23 Years of the Newton ¬


It’s amazing how quickly the years flow by and that it’s been nearly 25 of them since the introduction of Apple’s Newton. Actually, it has been a full quarter century since John Scully, then CEO at Apple, was pitched the concept of a smaller, handheld device by Michael Tchao and decided to make it a reality. This week marks the 23rd anniversary of the MessagePad’s release on August 3rd, 1993, at MacWorld Expo in Boston, which Scully had initially previewed to press at CES in Chicago, back on May 29th of 1992. Crazier still, the release of the Newton came less than a decade after that of the Macintosh. Sadly, it never really got the chance to see its full potential.

Like every revolutionary product, there are many fascinating accounts of the development and release. Some of them documented in the book Defying Gravity: The Making of Newton, others in the Newton section of Andy Hertzfeld’s folklore.org. Douglas Luckie’s page covering the original Newton MessagePad is required reading on, and one can’t forget Landon Dyer’s account of the last minute ROM patching before the release! Luke Dormhel just wrote a nice little overview for Cult of Mac, and Benjamin Edwards had a more thorough piece for Macworld at the 20th anniversary.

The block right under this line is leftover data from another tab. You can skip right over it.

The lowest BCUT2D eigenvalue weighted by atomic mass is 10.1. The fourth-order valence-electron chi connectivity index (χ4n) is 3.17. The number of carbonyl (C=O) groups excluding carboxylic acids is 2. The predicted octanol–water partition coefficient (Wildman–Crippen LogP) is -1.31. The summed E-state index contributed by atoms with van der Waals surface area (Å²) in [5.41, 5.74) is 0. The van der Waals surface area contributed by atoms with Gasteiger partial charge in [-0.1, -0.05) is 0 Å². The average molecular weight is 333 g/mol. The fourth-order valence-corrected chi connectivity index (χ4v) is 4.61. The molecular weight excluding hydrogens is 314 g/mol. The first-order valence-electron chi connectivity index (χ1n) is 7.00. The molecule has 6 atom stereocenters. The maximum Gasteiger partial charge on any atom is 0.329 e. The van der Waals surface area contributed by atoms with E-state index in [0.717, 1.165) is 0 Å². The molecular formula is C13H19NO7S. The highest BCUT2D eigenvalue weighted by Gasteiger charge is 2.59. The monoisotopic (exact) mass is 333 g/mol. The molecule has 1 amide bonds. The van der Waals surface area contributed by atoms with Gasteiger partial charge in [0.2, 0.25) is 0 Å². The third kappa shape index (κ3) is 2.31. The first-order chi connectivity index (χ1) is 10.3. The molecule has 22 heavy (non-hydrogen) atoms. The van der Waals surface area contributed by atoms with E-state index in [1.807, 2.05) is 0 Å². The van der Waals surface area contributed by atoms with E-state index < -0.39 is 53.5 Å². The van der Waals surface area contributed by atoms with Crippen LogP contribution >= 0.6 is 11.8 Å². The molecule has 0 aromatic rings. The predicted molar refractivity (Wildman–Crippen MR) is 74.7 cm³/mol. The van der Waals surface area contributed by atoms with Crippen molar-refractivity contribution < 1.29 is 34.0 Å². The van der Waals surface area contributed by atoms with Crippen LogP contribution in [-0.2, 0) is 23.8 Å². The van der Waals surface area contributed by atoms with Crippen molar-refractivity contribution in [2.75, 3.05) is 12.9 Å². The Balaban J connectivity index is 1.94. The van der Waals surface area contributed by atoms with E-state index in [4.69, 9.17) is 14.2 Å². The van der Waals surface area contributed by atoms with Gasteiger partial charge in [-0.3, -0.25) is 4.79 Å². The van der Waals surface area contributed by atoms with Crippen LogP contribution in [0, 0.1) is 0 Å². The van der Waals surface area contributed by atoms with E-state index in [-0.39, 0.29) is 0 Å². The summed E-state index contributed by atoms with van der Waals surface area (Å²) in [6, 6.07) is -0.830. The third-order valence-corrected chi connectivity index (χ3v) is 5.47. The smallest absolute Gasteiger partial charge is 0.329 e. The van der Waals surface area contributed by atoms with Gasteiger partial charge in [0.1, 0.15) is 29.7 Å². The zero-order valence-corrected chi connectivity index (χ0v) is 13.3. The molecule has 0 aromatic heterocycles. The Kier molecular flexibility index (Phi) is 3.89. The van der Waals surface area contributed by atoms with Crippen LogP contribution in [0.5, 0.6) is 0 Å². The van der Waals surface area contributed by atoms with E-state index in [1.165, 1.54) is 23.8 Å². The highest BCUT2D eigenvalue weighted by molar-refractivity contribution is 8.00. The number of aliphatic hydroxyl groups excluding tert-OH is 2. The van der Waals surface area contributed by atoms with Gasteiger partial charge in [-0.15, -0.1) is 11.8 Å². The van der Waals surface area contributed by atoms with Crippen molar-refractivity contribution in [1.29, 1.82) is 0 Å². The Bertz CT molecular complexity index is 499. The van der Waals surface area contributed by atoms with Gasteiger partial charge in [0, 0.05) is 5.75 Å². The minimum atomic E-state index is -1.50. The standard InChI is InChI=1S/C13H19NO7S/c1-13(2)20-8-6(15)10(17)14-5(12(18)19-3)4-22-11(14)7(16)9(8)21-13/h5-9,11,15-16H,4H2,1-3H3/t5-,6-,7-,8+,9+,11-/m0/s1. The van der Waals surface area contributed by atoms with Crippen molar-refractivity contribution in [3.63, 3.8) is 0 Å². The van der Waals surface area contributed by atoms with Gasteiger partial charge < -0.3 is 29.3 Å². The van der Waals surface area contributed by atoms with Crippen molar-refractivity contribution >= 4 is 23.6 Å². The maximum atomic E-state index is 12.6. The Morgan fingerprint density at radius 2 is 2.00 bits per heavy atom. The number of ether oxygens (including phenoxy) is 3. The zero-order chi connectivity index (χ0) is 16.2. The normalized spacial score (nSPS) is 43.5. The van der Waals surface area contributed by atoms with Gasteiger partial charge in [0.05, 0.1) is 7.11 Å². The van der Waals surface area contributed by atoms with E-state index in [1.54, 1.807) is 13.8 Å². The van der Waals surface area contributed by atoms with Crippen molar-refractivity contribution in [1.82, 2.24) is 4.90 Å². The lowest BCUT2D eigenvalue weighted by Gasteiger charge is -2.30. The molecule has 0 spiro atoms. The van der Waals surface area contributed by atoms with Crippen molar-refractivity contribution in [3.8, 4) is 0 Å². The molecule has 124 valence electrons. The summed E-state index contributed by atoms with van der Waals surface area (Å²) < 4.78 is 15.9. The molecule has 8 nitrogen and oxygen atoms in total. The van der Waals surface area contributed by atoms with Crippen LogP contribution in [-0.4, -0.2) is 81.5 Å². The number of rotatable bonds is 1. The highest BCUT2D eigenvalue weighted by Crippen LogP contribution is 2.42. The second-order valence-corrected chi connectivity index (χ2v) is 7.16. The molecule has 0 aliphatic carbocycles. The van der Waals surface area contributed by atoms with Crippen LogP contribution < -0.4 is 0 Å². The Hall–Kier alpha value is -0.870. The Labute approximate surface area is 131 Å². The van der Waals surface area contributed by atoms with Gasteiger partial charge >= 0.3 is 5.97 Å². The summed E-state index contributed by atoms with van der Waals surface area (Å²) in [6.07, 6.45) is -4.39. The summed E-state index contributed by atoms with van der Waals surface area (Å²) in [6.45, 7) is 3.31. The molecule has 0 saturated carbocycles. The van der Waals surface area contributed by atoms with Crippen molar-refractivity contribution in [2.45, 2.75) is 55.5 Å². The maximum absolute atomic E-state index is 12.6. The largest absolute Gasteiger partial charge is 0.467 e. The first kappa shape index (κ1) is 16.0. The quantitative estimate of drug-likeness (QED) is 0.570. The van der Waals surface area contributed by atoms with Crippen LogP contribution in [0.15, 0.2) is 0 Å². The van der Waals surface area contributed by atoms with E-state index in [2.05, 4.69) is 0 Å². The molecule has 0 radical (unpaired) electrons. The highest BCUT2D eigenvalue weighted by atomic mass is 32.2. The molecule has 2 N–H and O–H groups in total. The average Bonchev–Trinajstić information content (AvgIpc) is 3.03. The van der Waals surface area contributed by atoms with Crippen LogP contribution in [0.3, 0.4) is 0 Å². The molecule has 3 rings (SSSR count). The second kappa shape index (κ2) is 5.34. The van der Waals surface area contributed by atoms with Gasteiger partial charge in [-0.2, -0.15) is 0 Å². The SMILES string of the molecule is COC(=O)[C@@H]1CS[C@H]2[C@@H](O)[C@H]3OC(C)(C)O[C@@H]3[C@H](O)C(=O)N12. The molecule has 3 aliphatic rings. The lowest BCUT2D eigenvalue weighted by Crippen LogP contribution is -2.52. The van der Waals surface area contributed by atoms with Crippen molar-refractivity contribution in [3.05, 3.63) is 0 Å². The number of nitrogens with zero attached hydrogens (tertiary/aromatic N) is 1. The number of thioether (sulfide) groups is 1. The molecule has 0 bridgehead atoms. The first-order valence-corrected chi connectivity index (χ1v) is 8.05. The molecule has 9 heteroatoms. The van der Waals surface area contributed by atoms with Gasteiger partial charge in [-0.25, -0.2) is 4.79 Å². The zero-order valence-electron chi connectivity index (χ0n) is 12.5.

While I personally can no longer fault Apple for cancelling the Newton in 1998, refocusing, blossoming, and developing a new generation of mobile computing with the iPhone and iPad, I still wish to see a future where Newtons had continued to be developed. While I still use my MessagePad 2100 every day and find it to be the best tool for many tasks—for me, at least, though I’m not the only one—it’s also a disappointing that it’s mostly stuck in 1998. I say mostly as a huge debt of gratitude is owed to all the individuals who have helped keep the Newton platform alive, producing patches, software, bits of hardware, and providing tons of support over the years, allowing it reach out into the future that Apple only imagined.

I look forward to the full 25th anniversary with my Newton. After all, what’s a couple more years?

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